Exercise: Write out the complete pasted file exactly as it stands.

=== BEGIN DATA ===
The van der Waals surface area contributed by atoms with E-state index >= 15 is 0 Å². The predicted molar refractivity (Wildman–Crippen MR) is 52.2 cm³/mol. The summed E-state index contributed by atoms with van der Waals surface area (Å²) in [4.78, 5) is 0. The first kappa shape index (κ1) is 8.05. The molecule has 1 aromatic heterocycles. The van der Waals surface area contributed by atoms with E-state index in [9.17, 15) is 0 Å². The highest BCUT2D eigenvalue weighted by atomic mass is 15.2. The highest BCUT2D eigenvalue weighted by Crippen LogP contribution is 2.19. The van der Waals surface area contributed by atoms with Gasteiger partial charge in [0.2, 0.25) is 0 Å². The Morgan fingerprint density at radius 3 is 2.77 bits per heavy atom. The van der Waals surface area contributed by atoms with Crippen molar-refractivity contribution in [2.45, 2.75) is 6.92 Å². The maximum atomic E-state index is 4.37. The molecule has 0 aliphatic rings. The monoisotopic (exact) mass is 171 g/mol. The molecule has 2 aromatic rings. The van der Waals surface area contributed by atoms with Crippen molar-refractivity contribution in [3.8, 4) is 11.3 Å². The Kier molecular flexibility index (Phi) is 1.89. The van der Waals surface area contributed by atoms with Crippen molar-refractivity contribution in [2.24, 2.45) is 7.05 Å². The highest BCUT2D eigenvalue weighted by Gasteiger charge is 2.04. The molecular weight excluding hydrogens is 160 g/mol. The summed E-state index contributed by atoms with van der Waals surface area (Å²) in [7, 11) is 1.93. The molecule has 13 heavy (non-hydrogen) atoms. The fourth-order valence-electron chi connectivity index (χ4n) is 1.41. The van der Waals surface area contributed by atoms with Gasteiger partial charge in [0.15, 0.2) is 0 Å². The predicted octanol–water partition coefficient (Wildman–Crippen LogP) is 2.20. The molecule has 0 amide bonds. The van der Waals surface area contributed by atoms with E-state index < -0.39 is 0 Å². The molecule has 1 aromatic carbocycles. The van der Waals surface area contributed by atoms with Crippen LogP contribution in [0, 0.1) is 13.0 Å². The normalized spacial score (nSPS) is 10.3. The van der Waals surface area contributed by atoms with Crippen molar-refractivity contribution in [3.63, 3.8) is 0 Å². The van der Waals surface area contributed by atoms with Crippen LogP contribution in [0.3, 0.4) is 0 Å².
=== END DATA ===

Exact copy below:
The van der Waals surface area contributed by atoms with E-state index >= 15 is 0 Å². The predicted molar refractivity (Wildman–Crippen MR) is 52.2 cm³/mol. The summed E-state index contributed by atoms with van der Waals surface area (Å²) in [4.78, 5) is 0. The first kappa shape index (κ1) is 8.05. The molecule has 1 aromatic heterocycles. The van der Waals surface area contributed by atoms with E-state index in [9.17, 15) is 0 Å². The highest BCUT2D eigenvalue weighted by atomic mass is 15.2. The highest BCUT2D eigenvalue weighted by Crippen LogP contribution is 2.19. The van der Waals surface area contributed by atoms with Gasteiger partial charge in [0.2, 0.25) is 0 Å². The Morgan fingerprint density at radius 3 is 2.77 bits per heavy atom. The van der Waals surface area contributed by atoms with Crippen molar-refractivity contribution in [2.45, 2.75) is 6.92 Å². The maximum atomic E-state index is 4.37. The molecule has 0 aliphatic rings. The monoisotopic (exact) mass is 171 g/mol. The molecule has 2 aromatic rings. The van der Waals surface area contributed by atoms with Crippen molar-refractivity contribution in [3.8, 4) is 11.3 Å². The Kier molecular flexibility index (Phi) is 1.89. The van der Waals surface area contributed by atoms with Crippen molar-refractivity contribution in [2.24, 2.45) is 7.05 Å². The highest BCUT2D eigenvalue weighted by Gasteiger charge is 2.04. The molecular weight excluding hydrogens is 160 g/mol. The summed E-state index contributed by atoms with van der Waals surface area (Å²) in [7, 11) is 1.93. The molecule has 13 heavy (non-hydrogen) atoms. The fourth-order valence-electron chi connectivity index (χ4n) is 1.41. The van der Waals surface area contributed by atoms with Gasteiger partial charge in [0.15, 0.2) is 0 Å². The predicted octanol–water partition coefficient (Wildman–Crippen LogP) is 2.20. The molecule has 0 amide bonds. The van der Waals surface area contributed by atoms with E-state index < -0.39 is 0 Å². The molecule has 1 aromatic carbocycles. The van der Waals surface area contributed by atoms with Crippen LogP contribution in [0, 0.1) is 13.0 Å². The normalized spacial score (nSPS) is 10.3. The van der Waals surface area contributed by atoms with Crippen molar-refractivity contribution in [3.63, 3.8) is 0 Å². The van der Waals surface area contributed by atoms with Crippen LogP contribution in [0.3, 0.4) is 0 Å².